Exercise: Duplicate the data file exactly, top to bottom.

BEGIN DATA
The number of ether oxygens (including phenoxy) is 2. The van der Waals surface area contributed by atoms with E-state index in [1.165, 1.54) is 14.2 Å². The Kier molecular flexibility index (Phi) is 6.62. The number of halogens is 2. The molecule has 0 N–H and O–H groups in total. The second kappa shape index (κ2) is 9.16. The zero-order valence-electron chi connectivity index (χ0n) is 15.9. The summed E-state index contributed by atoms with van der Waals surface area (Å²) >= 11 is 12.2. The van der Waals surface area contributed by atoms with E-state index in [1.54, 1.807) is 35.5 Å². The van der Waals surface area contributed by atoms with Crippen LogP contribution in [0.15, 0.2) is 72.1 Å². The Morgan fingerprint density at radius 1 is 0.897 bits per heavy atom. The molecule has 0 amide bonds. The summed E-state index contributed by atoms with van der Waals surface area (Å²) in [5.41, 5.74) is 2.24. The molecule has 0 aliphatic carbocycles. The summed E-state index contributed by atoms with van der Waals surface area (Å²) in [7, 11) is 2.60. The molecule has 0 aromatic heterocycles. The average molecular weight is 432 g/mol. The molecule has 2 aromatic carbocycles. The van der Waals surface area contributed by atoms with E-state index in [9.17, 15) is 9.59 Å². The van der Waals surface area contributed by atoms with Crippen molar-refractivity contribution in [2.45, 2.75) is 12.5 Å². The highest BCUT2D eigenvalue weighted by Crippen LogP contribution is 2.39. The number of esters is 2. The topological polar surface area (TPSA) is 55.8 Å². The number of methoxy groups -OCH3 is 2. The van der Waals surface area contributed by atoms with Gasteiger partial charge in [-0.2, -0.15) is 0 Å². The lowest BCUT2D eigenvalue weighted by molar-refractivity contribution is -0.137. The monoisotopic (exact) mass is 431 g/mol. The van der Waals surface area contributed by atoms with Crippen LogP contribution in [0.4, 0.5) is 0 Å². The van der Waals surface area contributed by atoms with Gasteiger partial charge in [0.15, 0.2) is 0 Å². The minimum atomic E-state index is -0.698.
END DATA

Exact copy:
The number of ether oxygens (including phenoxy) is 2. The van der Waals surface area contributed by atoms with E-state index in [1.165, 1.54) is 14.2 Å². The Kier molecular flexibility index (Phi) is 6.62. The number of halogens is 2. The molecule has 0 N–H and O–H groups in total. The second kappa shape index (κ2) is 9.16. The zero-order valence-electron chi connectivity index (χ0n) is 15.9. The summed E-state index contributed by atoms with van der Waals surface area (Å²) >= 11 is 12.2. The van der Waals surface area contributed by atoms with E-state index in [1.54, 1.807) is 35.5 Å². The van der Waals surface area contributed by atoms with Crippen LogP contribution in [0.15, 0.2) is 72.1 Å². The Morgan fingerprint density at radius 1 is 0.897 bits per heavy atom. The molecule has 0 amide bonds. The summed E-state index contributed by atoms with van der Waals surface area (Å²) in [5.41, 5.74) is 2.24. The molecule has 0 aliphatic carbocycles. The summed E-state index contributed by atoms with van der Waals surface area (Å²) in [7, 11) is 2.60. The molecule has 0 aromatic heterocycles. The average molecular weight is 432 g/mol. The molecule has 2 aromatic carbocycles. The van der Waals surface area contributed by atoms with E-state index in [9.17, 15) is 9.59 Å². The van der Waals surface area contributed by atoms with Crippen molar-refractivity contribution in [2.45, 2.75) is 12.5 Å². The highest BCUT2D eigenvalue weighted by Crippen LogP contribution is 2.39. The number of esters is 2. The topological polar surface area (TPSA) is 55.8 Å². The number of methoxy groups -OCH3 is 2. The van der Waals surface area contributed by atoms with Gasteiger partial charge in [-0.2, -0.15) is 0 Å². The lowest BCUT2D eigenvalue weighted by molar-refractivity contribution is -0.137. The monoisotopic (exact) mass is 431 g/mol. The van der Waals surface area contributed by atoms with Crippen LogP contribution in [0.4, 0.5) is 0 Å². The van der Waals surface area contributed by atoms with Gasteiger partial charge in [0.15, 0.2) is 0 Å². The minimum atomic E-state index is -0.698.